From: Memphis Business Journal

Cole Epley

Come July 1, the Centers for Medicare & Medicaid Services will implement a new process through which businesses that service and sell durable medical equipment and supplies will compete for Medicare business.

The program is designed to foster more competition and, in turn, influence more cost-effective supplies and service for Medicare beneficiaries.

But local businesses in the space have already sounded off on the so-called competitive bidding program — one of whom told MBJ the program is a “de facto way of not providing services” — and study results published in the May issue of the Quarterly Journal of Economics are likely to add fuel to those entities’ opposition of the program.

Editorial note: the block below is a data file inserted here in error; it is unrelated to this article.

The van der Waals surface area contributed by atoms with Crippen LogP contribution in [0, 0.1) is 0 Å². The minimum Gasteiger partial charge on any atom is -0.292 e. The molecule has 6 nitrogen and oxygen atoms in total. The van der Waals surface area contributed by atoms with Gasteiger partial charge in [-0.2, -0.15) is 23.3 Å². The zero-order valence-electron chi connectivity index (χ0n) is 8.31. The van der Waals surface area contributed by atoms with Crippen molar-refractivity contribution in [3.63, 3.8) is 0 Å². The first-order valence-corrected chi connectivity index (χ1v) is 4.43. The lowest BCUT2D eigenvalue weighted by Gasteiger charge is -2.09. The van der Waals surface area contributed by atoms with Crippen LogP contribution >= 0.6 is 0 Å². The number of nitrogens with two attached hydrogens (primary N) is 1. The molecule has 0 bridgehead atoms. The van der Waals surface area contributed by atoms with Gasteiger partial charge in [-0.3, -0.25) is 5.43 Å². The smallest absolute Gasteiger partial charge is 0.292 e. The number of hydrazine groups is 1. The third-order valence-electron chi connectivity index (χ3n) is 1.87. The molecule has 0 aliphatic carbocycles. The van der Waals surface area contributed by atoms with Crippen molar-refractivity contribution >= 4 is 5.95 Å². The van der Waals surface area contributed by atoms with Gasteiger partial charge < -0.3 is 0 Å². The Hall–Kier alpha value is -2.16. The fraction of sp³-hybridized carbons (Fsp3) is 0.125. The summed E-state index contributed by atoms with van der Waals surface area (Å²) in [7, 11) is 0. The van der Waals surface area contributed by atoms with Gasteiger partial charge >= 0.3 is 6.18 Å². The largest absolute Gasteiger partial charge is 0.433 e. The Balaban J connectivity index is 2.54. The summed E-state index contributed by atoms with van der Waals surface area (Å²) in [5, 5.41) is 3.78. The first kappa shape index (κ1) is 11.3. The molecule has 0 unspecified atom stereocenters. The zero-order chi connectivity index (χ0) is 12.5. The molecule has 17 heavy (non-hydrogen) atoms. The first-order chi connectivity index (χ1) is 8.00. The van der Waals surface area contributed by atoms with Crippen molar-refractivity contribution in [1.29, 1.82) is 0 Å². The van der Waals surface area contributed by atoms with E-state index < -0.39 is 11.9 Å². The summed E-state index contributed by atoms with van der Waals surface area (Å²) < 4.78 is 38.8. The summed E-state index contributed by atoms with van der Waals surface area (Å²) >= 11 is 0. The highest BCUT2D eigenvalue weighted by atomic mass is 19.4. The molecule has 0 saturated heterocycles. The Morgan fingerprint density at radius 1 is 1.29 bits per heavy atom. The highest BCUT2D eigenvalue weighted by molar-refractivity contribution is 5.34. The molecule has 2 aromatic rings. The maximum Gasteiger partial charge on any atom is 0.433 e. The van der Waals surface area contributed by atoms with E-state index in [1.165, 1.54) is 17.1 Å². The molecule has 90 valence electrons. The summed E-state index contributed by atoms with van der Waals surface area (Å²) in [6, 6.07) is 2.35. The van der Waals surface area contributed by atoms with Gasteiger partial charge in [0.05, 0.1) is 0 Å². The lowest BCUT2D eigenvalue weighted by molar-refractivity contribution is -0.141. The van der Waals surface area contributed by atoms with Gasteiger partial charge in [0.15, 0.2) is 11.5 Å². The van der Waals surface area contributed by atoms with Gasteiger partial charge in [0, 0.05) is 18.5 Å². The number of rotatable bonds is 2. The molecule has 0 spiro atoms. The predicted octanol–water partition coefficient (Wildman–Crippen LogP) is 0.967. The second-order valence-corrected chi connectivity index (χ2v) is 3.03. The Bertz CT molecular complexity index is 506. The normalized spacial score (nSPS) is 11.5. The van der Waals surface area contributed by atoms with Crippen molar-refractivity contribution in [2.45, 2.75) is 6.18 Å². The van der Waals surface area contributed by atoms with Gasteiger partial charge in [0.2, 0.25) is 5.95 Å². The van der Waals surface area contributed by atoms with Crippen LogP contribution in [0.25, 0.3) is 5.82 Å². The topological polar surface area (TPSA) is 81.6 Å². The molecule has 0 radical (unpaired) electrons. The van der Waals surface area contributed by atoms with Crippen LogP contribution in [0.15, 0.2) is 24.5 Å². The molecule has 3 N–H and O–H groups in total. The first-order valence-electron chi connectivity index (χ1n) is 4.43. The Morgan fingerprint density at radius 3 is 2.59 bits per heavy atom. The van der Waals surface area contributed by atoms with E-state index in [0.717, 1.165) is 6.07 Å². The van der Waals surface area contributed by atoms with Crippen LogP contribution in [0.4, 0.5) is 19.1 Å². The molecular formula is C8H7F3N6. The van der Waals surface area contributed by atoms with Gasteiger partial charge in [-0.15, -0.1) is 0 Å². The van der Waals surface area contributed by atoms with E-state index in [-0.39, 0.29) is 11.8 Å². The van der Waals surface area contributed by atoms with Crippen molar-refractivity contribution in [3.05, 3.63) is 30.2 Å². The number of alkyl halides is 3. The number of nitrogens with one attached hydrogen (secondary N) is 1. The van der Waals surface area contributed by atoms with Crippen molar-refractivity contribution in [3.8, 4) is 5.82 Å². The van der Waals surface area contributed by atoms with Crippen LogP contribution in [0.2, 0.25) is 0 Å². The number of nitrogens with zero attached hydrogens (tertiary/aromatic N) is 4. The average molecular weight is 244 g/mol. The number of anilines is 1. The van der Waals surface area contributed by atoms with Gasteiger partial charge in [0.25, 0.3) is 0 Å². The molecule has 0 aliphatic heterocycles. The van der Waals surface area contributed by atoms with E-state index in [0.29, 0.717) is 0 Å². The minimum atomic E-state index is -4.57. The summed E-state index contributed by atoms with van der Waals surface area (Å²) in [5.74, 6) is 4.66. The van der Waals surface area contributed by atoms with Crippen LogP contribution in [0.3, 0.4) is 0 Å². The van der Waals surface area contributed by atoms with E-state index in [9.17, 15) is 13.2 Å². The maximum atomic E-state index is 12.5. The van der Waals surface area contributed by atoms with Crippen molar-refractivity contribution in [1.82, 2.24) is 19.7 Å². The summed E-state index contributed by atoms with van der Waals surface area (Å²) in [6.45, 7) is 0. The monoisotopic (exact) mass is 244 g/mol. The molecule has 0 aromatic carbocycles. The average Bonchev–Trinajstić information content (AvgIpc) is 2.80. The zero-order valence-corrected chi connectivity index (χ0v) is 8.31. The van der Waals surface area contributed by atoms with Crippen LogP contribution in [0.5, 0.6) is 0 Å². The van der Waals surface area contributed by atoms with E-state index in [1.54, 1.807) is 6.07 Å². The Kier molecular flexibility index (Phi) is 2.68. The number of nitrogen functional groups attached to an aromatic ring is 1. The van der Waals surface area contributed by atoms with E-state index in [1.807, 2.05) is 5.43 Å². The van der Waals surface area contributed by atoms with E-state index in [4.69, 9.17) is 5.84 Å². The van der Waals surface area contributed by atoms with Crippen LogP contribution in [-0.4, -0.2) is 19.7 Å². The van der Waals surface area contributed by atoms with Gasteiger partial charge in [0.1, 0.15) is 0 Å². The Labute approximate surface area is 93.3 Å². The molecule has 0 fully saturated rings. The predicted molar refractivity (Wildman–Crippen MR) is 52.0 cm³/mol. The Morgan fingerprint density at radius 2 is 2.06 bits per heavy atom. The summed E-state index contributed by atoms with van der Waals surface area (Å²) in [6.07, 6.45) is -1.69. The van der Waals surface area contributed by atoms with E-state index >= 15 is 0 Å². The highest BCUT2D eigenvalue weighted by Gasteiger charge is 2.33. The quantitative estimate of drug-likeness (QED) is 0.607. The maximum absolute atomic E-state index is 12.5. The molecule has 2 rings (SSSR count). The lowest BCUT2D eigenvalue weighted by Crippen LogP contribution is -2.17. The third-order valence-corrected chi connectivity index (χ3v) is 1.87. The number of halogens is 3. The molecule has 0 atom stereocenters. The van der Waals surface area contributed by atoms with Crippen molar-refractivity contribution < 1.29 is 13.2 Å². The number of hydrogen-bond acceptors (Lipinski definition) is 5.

According to a review of the study by Pasadena Now, researchers stated the design of the program led to “pretty disastrous” behaviors on behalf of bidders, who are not bound by their initial bids; that means they can bid one amount for a particular contract but change the price later on.

Such behaviors can, and already have, had an equally disastrous effect on businesses in the space. Other studies have found bidders were forced out of the market due to unsustainably low pricing, for example.

That’s something Tom Webb, president and CEO of Memphis-based VistaCare Health Services Inc., voiced as a concern when he spoke with MBJ in February.

“The fee schedule is already lower than the suppliers’ cost, in many instances,” he said. “In response (to Medicare’s actions), private insurers will come back with even lower rates and that’s absolutely scary.”